If you and your spouse are facing divorce, you are probably dreading the upcoming property division process.
Knowing what to expect under Louisiana law will save you stress and frustration and help you manage property division smoothly and effectively.
Understanding separate versus community property
Louisiana is one of several community property states, which means there must be an equal division of your marital or community property during your divorce. You own an undivided one-half interest in the community property you and your spouse acquired during the marriage. On the other hand, separate property that belongs to you alone is yours to keep. This is property you owned before you married or property you acquired afterward through a gift, an inheritance or in line with the terms of a prenuptial agreement.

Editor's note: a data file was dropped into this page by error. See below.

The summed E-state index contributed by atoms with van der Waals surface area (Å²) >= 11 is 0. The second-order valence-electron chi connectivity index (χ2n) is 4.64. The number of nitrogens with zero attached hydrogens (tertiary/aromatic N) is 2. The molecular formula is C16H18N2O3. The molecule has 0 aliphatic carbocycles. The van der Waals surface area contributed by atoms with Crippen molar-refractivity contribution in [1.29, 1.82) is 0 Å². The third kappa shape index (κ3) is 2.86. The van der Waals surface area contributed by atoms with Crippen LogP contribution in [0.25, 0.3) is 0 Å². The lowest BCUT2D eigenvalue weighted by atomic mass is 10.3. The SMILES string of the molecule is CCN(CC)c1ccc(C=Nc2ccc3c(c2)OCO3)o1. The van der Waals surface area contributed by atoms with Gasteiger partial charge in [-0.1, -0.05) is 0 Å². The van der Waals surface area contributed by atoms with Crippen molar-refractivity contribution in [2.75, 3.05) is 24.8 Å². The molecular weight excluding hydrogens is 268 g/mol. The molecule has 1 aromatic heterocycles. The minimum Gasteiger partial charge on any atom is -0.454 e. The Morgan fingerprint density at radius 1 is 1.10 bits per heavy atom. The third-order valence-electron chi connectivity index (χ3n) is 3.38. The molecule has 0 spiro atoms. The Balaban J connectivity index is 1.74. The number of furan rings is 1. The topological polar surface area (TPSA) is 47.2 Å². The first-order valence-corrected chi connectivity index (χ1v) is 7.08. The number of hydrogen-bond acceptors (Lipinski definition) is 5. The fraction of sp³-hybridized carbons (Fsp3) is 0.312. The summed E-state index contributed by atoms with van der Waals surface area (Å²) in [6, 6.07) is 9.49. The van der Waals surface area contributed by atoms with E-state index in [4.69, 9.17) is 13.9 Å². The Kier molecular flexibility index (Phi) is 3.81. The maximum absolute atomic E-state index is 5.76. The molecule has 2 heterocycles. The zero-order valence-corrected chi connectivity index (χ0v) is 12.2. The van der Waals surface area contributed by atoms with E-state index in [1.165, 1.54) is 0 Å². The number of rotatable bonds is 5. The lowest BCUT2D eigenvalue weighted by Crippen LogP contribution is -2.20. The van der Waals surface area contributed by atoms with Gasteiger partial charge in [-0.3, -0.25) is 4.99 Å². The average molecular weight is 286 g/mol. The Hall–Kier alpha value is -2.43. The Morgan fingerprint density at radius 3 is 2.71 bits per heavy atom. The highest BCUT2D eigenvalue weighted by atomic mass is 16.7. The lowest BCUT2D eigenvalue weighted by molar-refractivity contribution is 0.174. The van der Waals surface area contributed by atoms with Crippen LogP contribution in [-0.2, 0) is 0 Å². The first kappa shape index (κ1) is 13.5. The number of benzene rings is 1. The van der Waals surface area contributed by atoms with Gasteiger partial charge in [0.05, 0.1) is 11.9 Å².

Coming to agreement for property division
In addition to dividing marital assets and debt, divorcing parents must decide issues of child custody and support. The matter of alimony also comes up during property division. The process will go more smoothly if you and your soon-to-be-ex can work together to reach a settlement on these important issues outside of court, perhaps with the guidance of a mediator. If there are sticking points you cannot agree upon, a judge will take charge and make decisions the court feels are fair to both parties.
Deciding to keep or give away
Every asset must have its own value. Deciding what you want to keep out of the divorce and what you can do without is a major factor when you face property division. For example, if you want to keep the family home, your spouse should retain assets that are equal to the value of that property. Understanding how property division works in Louisiana and preparing in advance will help you navigate these unfamiliar waters with confidence.